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Third-Grade Essay Winners Share Their Ideas on Philanthropy [VIDEO]

The winners of the annual third grade essay contest were announced on Friday and received their awards at the George Peabody House and Museum.

An annual event each February, city and school officials, North Shore Bank, local historians, teachers and proud parents gathered at the homestead of George Peabody on Friday to fete the newest winners of the citywide third grade essay contest in his name.

Students were asked to expound upon how they would use their wealth to help the world if they were "great philanthopists" like George Peabody, who used his money to build schools, libraries and museums. This is the 24th year of the contest.

The winners were: Benjamin McKiernan (1st), Natalie Kucher (2nd) and Alexa Demakis (3rd). Benjamin is a student at the Center School, Natalie is at the Welch School and Alexa is at the West School.

A first this year, two honorable mentions were also awarded to Jake Westin, a student at St. John the Baptist School, and Alexandra Grillo, another student at the West School.

Benjamin, Natalie and Alexa read their essays aloud Friday morning and received their prizes from North Shore Bank: cash in the way of savings accounts ($100, $50 and $25, respectively for first, second and third place).

Benjamin said it's all about education -- he would use his wealth, if he had it, to build schools and help kids go to college.

"The more educated we are, the stronger our country will be. If we get a bad education, our country will slowly fall apart," he wrote.

Natalie, meanwhile, focused on humanitarian aid, such as housing, clothing and other necessities for the victims of Hurricane Sandy, and encouraging people to be kind as well as helping sick children. She said she'd launch her own anti-bullying campaign.

"Violence is never the answer to anything, it just causes more violence, which is bad," she wrote.

As for Alexa, she plans to give her wealth away to help those who have none, and it all starts with a dollar. She said she would give her money to the homeless to provide housing.

"I hope that they can use my money to buy more supplies so that they can make more and more houses for those less fortunate than us," she wrote. "It's important for me to help out those who are less fortunate."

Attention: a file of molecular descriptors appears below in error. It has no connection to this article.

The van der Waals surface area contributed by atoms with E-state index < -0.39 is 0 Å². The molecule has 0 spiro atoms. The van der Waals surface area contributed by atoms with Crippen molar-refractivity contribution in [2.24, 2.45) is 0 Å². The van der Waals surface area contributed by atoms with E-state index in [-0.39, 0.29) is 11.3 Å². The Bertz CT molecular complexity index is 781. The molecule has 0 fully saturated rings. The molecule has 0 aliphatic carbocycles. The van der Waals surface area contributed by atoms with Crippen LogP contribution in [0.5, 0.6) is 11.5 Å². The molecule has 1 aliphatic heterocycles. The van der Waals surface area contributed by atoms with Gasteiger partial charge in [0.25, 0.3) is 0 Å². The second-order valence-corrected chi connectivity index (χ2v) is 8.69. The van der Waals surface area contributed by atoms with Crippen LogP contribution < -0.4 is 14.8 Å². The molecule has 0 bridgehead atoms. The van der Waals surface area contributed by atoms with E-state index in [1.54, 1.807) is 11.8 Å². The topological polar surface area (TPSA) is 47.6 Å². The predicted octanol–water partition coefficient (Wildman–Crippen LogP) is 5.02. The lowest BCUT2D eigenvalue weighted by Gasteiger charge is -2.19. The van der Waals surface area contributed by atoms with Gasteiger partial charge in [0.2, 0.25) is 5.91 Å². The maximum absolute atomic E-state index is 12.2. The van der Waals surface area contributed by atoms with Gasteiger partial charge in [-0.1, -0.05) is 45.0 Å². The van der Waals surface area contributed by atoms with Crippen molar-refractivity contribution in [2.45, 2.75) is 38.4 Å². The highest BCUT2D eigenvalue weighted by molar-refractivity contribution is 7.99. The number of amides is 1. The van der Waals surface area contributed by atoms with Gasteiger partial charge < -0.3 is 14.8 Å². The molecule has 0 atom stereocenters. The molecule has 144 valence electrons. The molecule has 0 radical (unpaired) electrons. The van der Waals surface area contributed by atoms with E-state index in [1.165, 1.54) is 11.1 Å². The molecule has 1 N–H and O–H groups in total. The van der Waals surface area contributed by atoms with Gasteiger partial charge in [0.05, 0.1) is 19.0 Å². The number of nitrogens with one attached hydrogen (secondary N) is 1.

The event was held at the George Peabody House Museum on Feb. 15, three days before Peabody's birthday -- he would be 218 this year.

All third grade students paid a visit to the historic house in the fall to learn about the life and legacy of the city's namesake. Essay finalists were narrowed down by the judges from among more than 65 entries and those finalists, along with the winners, now adorn the walls of the museum.

The contest was organized by the Peabody Historical Society and the judges were: Mary-Lou DaSilva of North Shore Bank, Historical Society Executive Director William Power and volunteers Sheila D'Ambrosio, Linda Roemer, Vera Burke and Georgia Metropolis.

Another regular feature of the ceremony is a rendition of "Good George Peabody" by School Performing Arts Director Jon Simmons and a student choral group -- this year that honor went to the chorus at Higgins Middle School.

Power noted that when he and a group of local officials traveled over to England last year for the 150th Anniversary of the George Peabody Housing Trust they were cheered to hear this song as part of the ceremonies.

He also said next year the fifth-graders will have their own essay contest to learn more about Peabody's roots in the leather industry. "Maybe we'll see you guys again soon," he told the third grade winners.

An historical anecdote: North Shore Bank, which has sponsored the contest from the beginning, was known as the George Peabody Co-operative Bank between 1970 and 1996 when it adopted its current name.

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